World War One!

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With the strides forward towards the modern era, one should always look back and appreciate the genesis of the technology that brought forth everything that exists in the game today. World War One brought forth the first instances of tank and aerial warfare, and the influences back in the era can be seen in the designs in World War II. With this, we are also introducing a new range of battle ratings, you’ll be pleased to hear that 0.0-1.0 will be allocated to these new vehicles that fought a century ago!

Due to the nature of the belligerents of World War One, we will introduce this concept for three nations: Germany, Great Britain, and France. In future, we hope to include the United States, Russian Empire, Italy, and the Japanese into the fray to complete the global conflict of World War One.

Germany

Aviation

Fokker Eindecker E.III

The legendary Fokker Eindecker is one of the earliest monoplanes ever developed and used for combat. It is also one of the earliest planes to use a synchronized machine gun as part of its armament. Being one of the first dedicated fighter aircraft with a forward-facing machine gun, the Eindecker allowed the Germans to achieve a period of aerial superiority, which was named the “Fokker Scourge” by the Entente. The main version of the Eindecker that allowed the German pilots to take the skies was the Fokker E.III.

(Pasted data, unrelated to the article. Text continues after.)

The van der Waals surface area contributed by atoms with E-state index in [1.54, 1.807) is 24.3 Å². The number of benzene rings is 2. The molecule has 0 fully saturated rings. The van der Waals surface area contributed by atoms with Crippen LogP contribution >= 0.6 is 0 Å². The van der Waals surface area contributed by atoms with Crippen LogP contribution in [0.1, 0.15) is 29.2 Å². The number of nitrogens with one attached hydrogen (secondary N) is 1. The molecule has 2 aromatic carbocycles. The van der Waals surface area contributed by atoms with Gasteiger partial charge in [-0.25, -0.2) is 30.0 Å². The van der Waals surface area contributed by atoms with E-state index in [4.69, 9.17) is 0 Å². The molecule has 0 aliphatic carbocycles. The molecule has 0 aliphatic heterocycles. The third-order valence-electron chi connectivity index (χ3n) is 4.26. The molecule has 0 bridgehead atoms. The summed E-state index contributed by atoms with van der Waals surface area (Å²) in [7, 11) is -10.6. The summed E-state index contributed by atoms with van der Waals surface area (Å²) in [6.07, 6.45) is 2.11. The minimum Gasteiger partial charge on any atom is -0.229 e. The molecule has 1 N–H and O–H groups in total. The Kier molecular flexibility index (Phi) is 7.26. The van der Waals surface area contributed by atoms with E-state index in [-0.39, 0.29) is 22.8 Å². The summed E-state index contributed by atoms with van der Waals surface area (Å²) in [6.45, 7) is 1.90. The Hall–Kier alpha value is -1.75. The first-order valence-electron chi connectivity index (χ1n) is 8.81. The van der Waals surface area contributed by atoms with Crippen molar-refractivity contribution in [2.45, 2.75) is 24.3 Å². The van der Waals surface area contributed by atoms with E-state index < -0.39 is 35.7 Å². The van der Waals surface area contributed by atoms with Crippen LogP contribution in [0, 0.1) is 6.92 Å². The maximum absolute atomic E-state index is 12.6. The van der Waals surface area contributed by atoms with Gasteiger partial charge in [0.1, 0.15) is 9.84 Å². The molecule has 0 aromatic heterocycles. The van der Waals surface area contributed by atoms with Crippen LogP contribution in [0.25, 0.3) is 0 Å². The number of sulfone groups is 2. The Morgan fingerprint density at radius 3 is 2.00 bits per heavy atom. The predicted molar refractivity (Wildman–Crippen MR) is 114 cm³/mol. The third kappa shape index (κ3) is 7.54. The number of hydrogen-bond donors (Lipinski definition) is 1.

Seeing service in December 1915, the Eindecker with its single IMG 08 machine gun firing through the propellor can prove a threat to many aircraft, with the 100 hp Oberursel U.1 propelling it through the skies. Though the single 7.92 mm machine gun may not seem like much in the War Thunder skies, the fabric and wood constructions make the machine gun a devastating weapon against the delicate surfaces.

Contest the skies and make your opponents feel like Fokker fodder!

Specifications
Armaments

  • 1 x 7.92 mm IMG 08 machine guns (500 rpg)

Engine

  • Name: Oberursel U.1 9-cylinder radial
  • Cooling type: Air
  • Power: 100 hp
  • Mass: 287 kg

Stats

  • Max speed: 140 km/h
    • at height: sea level
  • Max altitude: 3,600 m
  • Rate of Climb: 3.33 m/s
  • Takeoff run: 230 m
  • Flight range: 198 km

Albatros D.III

The predominant German fighter plane in World War One, the Albatros D.III was used by many German aces in the Imperial German Luftstreitkräfte, including Manfred von Richthofen, the “Red Baron.” Produced by Albatros-Flugzeugwerke, the biplane Albatross D.III was an improvement D.I and D.II variants, distinguished by a new sesquiplane wing design and V-shaped interplane struts.